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  • Writer's pictureProfiles in Catholicism

An Interview with Father Brad Sweet, PhD

Updated: Jan 16, 2019

By Gordon Nary

Gordon: Possibly the best way of introducing you to our readers is to link to your website

Father Brad: For many of your readers I will be an unknown perhaps. I am from Nova Scotia in Canada, on the east coast. I was brought up in a Baptist family and became a  member of The Salvation Army while at university so that I could  serve those in need. I volunteered then to go overseas and spent the next three years (1987-1990) in Zambia at one of The Salvation Army missions. It may of interest to your readers to learn more of my background which they can read at my website

Gordon: When did you start you ministry in Malawi and what are some of the principal challenges in your ministry?

Father Brad: My current mission is as a priest working in Mzuzu Diocese in northern Malawi. The current situation in the country makes work a little difficult at times as we only have  electric power 50% of the day. We also lose water those days as well since in Nkhata  Bay where I live the water is pumped from Lake Malawi, but without the electricity we are not able to receive water.    As well the sheer poverty of the country and its  people. It is very hard to raise money locally for projects as I might have done at my  parishes in Canada. Here the average salary is $250 per year. This prevents people from helping themselves. The people are generous with what they do have though'  They will gladly greet you in their village or in the street in Tumbuka or Tonga.

The language is also a challenge for me. Though I speak a number of European languages I do not speak the language of Mzuzu Diocese which is Tumbuka. So I have engaged a tutor to help me become acquainted with the language and become  familiar with the patterns of speech. Then I will be able to interact on a more   personal scale with the people around me. At this point I need to call on people who have a grasp of both languages to help me be made clear.

Another challenge is to remain in contact with friends and family in the rest of the world. Internet and international calling are not common here and so to make connections I have to search out the places where I can find Wi-Fi. I often return to  the pen and paper which is sometimes a welcome means of communication. I enjoy writing with fountain pens and good paper so this challenge lets me indulge in this hobby.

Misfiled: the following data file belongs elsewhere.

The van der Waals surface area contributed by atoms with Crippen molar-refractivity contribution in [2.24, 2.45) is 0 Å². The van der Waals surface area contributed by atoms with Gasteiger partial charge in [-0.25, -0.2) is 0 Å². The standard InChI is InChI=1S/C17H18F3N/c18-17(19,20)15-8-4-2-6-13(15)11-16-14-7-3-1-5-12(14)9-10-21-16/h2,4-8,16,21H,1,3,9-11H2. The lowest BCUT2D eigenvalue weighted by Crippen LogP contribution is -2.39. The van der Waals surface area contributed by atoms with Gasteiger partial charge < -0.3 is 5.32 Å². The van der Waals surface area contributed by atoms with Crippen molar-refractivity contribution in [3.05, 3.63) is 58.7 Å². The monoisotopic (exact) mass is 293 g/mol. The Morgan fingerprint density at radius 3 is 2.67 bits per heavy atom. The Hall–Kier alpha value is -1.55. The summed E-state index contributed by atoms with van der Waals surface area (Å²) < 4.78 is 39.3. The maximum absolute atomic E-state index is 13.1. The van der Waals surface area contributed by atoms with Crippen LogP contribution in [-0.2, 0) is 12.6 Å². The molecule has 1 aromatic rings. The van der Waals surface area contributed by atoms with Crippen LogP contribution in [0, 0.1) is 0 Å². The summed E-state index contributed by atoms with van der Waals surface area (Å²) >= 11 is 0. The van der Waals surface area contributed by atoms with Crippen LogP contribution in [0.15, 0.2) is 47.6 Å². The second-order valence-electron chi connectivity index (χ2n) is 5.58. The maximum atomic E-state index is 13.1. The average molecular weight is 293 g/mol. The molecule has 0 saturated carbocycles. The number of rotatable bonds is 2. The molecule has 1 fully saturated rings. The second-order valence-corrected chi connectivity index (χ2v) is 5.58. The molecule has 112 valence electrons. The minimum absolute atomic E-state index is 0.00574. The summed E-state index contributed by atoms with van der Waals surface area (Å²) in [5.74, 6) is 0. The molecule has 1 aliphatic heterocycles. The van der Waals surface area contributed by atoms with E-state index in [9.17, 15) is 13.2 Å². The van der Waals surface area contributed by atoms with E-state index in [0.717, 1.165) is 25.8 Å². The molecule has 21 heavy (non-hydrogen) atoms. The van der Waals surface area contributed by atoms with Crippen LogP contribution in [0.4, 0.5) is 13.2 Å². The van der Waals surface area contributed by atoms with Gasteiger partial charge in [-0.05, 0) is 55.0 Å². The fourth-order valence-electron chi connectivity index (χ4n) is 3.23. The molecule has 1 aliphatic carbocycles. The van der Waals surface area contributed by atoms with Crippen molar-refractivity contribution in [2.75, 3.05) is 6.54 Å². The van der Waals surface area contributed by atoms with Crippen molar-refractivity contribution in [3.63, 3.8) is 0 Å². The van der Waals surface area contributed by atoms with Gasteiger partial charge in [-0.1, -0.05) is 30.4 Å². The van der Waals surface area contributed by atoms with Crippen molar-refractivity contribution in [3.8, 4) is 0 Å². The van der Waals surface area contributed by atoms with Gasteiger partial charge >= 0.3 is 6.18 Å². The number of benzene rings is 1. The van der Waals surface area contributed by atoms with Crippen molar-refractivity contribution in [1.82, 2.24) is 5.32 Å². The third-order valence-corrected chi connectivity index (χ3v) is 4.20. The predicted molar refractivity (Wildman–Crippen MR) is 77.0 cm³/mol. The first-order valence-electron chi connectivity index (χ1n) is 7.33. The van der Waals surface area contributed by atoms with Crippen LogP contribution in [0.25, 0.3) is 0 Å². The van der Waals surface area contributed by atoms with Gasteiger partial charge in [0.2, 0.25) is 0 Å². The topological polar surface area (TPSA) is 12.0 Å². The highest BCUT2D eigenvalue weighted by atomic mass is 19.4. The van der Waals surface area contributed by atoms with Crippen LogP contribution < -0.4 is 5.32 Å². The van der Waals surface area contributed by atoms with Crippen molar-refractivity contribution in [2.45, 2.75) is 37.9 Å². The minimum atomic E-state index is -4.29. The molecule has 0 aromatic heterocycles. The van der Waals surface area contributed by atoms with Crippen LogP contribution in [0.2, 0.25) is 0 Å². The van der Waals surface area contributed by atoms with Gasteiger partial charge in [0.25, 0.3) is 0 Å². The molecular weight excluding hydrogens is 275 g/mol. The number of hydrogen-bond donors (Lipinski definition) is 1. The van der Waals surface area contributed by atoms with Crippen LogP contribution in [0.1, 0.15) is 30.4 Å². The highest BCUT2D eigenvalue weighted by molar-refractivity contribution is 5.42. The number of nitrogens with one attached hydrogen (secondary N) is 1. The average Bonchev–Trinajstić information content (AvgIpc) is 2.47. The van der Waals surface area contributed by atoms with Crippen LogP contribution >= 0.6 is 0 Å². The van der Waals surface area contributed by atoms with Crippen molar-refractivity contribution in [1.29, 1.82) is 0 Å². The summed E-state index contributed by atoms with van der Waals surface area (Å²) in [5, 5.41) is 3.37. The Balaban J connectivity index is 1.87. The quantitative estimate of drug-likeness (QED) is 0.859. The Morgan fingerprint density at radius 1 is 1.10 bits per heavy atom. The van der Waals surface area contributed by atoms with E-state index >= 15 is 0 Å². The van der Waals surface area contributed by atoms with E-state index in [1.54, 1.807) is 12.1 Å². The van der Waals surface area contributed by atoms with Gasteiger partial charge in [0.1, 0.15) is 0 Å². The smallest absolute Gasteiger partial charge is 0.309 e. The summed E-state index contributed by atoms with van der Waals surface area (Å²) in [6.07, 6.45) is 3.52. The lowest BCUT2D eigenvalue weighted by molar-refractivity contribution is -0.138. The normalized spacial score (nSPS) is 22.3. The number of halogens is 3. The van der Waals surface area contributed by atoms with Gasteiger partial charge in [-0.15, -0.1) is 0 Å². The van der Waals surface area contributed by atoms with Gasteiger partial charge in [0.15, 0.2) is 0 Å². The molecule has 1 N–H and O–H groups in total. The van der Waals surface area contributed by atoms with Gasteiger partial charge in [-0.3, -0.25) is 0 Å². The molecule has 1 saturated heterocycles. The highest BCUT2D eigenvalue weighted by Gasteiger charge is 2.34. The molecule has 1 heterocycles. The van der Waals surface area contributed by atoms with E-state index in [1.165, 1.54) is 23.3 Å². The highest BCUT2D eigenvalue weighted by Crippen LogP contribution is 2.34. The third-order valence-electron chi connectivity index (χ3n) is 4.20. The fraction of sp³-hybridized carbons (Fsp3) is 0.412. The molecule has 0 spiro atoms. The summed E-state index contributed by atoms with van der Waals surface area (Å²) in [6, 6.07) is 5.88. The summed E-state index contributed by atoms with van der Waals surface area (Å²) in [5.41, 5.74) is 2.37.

Gordon: What are some of the major diseases that affect you parishioners and how effective is the healthcare system in Malawi?

Father Brad: For most of the country there are any number of health challenges. The most  common would be HIV/AIDS and malaria. This country is hard hit by these two in particular. The health system is a national system as we have in Canada, but the number of doctors is not enough to meet demands. Medications are expensive and  hospitals need repair. There is a diocesan hospital in Mzuzu the St John Hospital', which was at one time one of the best in northern Malawi but which has suffered  greatly from neglect for want of funds in the last few years.                                   

I had two bouts of Malaria while I lived in Zambia 1987 to 1990 where I worked  as a teacher for The Salvation Army, so understand the results of such a sickness which is a problem for so many here. The lack of medication for even the most basic medical problems, the lack of doctors and nursing staff all contribute to the situation in the country. Many of the doctors and  nurses leave for western countries where they can earn a better living in much        

Gordon: Please share with our readers an overview of your course on the History of Christianity

Father Brad: I taught for one year a course on the History of Christianity for the American Military University, a component of the American Public University System based in   West Virginia. I thought it easier to teach the history of the Catholic Church but they needed to cover Christianity as a whole. Where this university reaches so many   serving men and women in the United States Armed Forces it was necessary to create a course that covered both Catholic and non-Catholic from the origins to  today. This was an online course and so notes and books had to be available through the Internet. I was able to provide a great many readings through PDF formatted articles which made the course easier to access when service men and women were overseas. The cost is much lower as well.